(due to lack of internet access, this post was not published until Feb. 15)
It’s 4:20 a.m. on our last day in Cuericí, and all is dark and quiet. Careful not to wake my bunkmates, I slip into field clothes and tiptoe downstairs, where two other classmates and our TA are standing, groggy-eyed but ready for adventure. Armed with headlamps and lots of layers, we’ve decided to make the trek through the oak forest up to a lookout point to watch the sunrise over the Talamanca Mountains.
A hike up a mountain in the temperate zone doesn’t tend to feel taxing until an hour or so into it, but five minutes up even a moderately steep slope in the montane oak forest and your legs are as sore as if you’ve just run a 5K. Your lungs and heart feel like they’re working much harder than they need to be, and the chilly early-morning air is hard on your throat. Nonetheless, our excitement to see the sunrise powers us up the mountain.
The oak forest before 5 a.m. isn’t much to speak of. During the day you can see the ribbon-like, aquamarine tail feathers of the Resplendent Quetzal float and flutter between branches, or hear the warblers singing from the trees. But now, through the darkness, all that is heard is the babble from the creek that runs down the mountain (and provides water to the towns below). No birds, not even insects grace our path. We reach the lookout point having made excellent time; it’s still dark and the mountain line can just barely be seen against the moonlit navy sky.
Once we’ve had time to catch our breath, we bundle up in the layers previously shed while making the hike. The town of San Isidro is dressed in lights, filling the valley between the mountains. One distant mountain peak is draped in a cloud that pours down over its slope, giving it the appearance of a glacier. We watch as a much closer cloud engulfs us from all sides, picking up moisture over the forest and funneling down to the valley below.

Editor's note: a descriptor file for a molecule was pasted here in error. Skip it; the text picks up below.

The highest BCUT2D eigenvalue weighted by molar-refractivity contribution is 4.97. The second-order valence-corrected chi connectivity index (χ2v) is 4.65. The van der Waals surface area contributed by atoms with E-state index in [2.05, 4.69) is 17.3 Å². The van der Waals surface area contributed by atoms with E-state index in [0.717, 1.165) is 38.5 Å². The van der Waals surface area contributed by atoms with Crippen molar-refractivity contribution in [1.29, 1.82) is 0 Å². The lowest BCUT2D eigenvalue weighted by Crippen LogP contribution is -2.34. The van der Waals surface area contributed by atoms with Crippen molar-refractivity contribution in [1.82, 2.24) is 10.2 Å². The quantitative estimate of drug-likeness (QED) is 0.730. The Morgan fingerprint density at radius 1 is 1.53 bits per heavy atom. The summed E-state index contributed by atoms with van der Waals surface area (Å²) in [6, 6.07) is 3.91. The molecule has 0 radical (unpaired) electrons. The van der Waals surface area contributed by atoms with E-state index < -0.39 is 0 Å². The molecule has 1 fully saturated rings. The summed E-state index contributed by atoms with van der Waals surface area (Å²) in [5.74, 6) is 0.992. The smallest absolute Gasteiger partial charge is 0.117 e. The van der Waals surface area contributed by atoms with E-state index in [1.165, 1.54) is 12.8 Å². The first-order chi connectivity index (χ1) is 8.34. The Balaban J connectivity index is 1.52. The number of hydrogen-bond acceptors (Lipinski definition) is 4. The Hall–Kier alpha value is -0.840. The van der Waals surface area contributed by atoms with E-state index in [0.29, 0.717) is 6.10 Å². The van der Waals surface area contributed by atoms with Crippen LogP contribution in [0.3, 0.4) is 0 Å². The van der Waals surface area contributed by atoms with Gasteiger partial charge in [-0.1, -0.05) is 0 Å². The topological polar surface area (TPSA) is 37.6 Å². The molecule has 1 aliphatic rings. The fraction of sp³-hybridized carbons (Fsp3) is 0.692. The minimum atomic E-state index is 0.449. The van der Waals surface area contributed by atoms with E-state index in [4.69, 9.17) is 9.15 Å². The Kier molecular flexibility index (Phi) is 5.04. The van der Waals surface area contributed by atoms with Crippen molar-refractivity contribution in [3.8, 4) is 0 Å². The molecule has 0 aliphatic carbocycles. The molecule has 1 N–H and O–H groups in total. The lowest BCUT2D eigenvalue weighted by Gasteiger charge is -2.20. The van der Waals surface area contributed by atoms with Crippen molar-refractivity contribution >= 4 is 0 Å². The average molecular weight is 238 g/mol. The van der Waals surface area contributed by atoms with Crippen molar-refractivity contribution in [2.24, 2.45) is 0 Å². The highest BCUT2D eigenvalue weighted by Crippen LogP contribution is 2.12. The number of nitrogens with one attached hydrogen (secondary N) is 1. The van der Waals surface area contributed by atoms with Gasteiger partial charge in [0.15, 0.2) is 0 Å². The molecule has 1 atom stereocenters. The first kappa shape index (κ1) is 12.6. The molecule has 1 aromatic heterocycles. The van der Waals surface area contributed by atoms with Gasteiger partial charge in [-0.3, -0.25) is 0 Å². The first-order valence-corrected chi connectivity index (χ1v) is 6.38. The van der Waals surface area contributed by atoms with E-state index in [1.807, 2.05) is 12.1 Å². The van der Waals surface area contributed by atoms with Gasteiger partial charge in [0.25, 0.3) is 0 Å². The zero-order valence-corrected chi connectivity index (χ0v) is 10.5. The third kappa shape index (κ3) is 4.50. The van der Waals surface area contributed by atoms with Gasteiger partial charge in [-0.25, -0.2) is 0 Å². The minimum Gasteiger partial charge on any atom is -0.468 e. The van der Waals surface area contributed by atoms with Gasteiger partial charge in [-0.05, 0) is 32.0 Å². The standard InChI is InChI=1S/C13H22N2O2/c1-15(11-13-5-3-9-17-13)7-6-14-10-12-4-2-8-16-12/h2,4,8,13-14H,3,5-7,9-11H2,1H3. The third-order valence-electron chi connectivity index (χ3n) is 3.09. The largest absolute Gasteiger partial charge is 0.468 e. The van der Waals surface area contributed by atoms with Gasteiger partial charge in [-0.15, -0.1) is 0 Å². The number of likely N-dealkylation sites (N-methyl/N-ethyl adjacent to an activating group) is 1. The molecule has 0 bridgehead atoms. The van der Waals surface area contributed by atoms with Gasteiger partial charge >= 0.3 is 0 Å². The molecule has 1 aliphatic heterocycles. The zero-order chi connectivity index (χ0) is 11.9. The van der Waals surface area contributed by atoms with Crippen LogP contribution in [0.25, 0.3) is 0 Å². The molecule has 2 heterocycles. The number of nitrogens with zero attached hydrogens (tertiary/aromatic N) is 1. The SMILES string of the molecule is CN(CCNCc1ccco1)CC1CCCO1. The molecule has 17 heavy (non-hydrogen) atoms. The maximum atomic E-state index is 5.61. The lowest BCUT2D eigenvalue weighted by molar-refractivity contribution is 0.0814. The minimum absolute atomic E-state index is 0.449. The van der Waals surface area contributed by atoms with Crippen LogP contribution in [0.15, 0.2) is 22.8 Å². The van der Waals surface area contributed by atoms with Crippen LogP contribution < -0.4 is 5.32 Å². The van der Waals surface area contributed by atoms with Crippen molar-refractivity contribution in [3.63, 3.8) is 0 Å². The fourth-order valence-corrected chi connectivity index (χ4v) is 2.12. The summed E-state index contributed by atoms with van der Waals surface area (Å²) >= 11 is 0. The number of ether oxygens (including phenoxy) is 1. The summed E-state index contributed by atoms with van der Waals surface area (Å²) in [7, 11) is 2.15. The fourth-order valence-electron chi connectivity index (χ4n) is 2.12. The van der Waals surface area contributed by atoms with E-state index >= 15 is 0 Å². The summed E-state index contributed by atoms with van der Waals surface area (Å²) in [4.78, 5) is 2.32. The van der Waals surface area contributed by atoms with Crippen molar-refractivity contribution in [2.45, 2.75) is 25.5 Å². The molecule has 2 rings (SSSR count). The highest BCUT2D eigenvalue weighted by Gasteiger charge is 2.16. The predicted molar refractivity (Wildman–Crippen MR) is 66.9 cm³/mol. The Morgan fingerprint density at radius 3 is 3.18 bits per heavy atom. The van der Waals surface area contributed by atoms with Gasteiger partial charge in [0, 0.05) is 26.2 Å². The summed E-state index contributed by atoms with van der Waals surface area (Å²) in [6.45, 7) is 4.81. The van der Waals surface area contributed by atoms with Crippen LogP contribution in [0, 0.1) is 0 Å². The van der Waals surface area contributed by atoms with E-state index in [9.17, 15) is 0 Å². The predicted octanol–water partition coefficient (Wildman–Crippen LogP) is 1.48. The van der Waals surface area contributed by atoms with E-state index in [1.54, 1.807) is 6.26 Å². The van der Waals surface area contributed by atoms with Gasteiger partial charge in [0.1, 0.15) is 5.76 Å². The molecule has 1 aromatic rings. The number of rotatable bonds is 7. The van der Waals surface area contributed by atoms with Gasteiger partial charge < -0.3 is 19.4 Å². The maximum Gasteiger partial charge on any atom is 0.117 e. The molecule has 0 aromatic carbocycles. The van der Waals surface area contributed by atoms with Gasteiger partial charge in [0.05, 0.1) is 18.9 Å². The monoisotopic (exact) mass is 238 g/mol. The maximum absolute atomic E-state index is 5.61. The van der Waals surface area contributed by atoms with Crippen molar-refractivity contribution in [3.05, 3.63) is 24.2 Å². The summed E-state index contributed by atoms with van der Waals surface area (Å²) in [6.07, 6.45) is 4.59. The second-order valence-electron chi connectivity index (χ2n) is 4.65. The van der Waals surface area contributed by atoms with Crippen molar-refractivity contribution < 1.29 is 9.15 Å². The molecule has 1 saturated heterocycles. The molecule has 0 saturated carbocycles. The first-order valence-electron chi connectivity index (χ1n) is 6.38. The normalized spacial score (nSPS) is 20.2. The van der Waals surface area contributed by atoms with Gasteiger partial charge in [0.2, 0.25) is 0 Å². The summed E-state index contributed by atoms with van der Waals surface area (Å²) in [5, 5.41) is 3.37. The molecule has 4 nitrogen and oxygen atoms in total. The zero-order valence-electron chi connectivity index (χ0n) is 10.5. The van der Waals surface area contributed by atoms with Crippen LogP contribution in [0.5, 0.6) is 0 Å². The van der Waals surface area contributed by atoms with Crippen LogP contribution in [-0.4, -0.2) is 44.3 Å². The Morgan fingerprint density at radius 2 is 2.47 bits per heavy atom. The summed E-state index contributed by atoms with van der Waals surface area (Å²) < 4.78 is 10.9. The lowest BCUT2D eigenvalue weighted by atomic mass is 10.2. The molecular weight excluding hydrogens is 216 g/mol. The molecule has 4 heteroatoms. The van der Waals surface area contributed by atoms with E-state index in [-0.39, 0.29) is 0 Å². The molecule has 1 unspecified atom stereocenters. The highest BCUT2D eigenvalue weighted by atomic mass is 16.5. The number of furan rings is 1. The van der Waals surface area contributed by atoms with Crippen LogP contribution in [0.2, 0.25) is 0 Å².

The first shreds of light make their way over the far ridge at about 5:15. The sky has a faint pinkish hue, and soon we can see that there is another set of silhouetted mountains beyond the first. Ten minutes later we start to see the dark green foliage of the trees scattered below us. While dancing around to stay warm, we notice some of our “glacier” start to melt away. By 5:37 the sun has crept high enough to drop golden dollops over the trees and valley. Then, out of the silence, a single finch sounds from the shrub behind us. Within seconds other birds of all different species are joining in—morning has arrived.
On the hike back down, spots of sun breaking through the trees light our path. Many birds are up and about, including the female quetzal perched precisely where we’d spotted her mate the day before. When we arrive at the station, we look up and see that the remnants of our glacier mountain still linger. Full of accomplishment and content, we slip into the cabin a few minutes before 6:30, just as the rest of our classmates are gathering for breakfast.